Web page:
Wednesday, April 17, 2019

Finding Calm in a Fraught Time

by Kay Kendall
Originally I planned another subject for today's blog post. Then more and more things began hitting me. Not personally, you understand. The damaging stuff is happening out in my world, and yours too. But the last straw was the dreadful conflagration two days ago at the iconic Notre Dame Cathedral.
So when I saw this Pueblo Indian prayer on a friend's Facebook page, I was relieved when it brought some peace to my soul. Here it is. I hope it will also soothe you, just in case you need it as I did.
Hold on to what is good,
Even if it's a handful of earth.
Hold onto what you believe,
Even if it's a tree standing by itself.  
Hold on to what you must do,
Even if it's a long way from here.
Hold on to your life,
Even if it's easier to let go.
Hold on to my hand,
Even if someday I'll be gone
Away from you.                                   

In the frantic lives too many of us in North America lead these days, it's hard not to feel pushed by modern priorities. But the wisdom of the ancients can still stand us in good stead. We should never forget what the beauty of nature, of a friendship, of a tiny perfect moment in time can bring us. And this prayer reminded me. I'm now breathing more deeply, and slower too. Of course I'll need to be reminded often. Thus the prayer is now pinned to the cork board that faces my PC.
Here's wishing you peace and a slower pace, y'all.

(To see more of this nature photography that helped cure a man's clinical depression, go here:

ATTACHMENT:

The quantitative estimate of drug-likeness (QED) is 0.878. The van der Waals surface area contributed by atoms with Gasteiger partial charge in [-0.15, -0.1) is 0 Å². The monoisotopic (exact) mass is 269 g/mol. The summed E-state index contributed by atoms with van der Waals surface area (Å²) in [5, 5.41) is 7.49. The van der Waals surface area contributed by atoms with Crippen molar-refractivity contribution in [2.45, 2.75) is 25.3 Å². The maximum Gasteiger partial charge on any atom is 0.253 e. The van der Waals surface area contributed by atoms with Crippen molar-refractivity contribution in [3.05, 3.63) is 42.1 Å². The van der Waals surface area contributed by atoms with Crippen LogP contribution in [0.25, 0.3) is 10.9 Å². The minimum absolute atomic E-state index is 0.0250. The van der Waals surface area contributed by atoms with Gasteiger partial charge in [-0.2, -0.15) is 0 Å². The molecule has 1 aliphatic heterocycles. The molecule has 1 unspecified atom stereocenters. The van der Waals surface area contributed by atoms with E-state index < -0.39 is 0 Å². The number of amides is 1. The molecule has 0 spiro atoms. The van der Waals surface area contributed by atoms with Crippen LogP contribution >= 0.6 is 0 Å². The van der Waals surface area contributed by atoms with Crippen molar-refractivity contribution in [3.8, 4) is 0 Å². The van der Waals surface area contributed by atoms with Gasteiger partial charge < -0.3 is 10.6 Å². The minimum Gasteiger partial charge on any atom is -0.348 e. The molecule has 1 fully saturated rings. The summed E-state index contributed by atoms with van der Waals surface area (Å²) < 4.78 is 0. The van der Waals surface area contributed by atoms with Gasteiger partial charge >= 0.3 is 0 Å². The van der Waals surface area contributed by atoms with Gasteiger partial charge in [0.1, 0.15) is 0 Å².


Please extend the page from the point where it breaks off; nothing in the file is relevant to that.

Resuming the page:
He writes, in line with the Pueblo prayer above, "Depression had stripped my life of its color but looking through a lens was slowly painting it back. Places and objects I once walked right past were now standing out to me....My life hasn't been the same since.")


Author Kay Kendall is passionate about historical mysteries.  She lives in Texas with her Canadian husband, three house rabbits, and spaniel Wills. Visit Kay at her website   or on Facebook 


  1. Thank you, Kay, for the prayer, the photo, your thoughts, and those of William Patino.

  2. Thank you, Kay. This is just what I needed today.

  3. I am glad that I decided to pass this Pueblo Indian prayer on then since sharing it helped at least two of you on Facebook. If you go to William Patino's website you will see larger photos of exceptional natural beauty that may inspire you to stop and look...really the beauties of our natural world.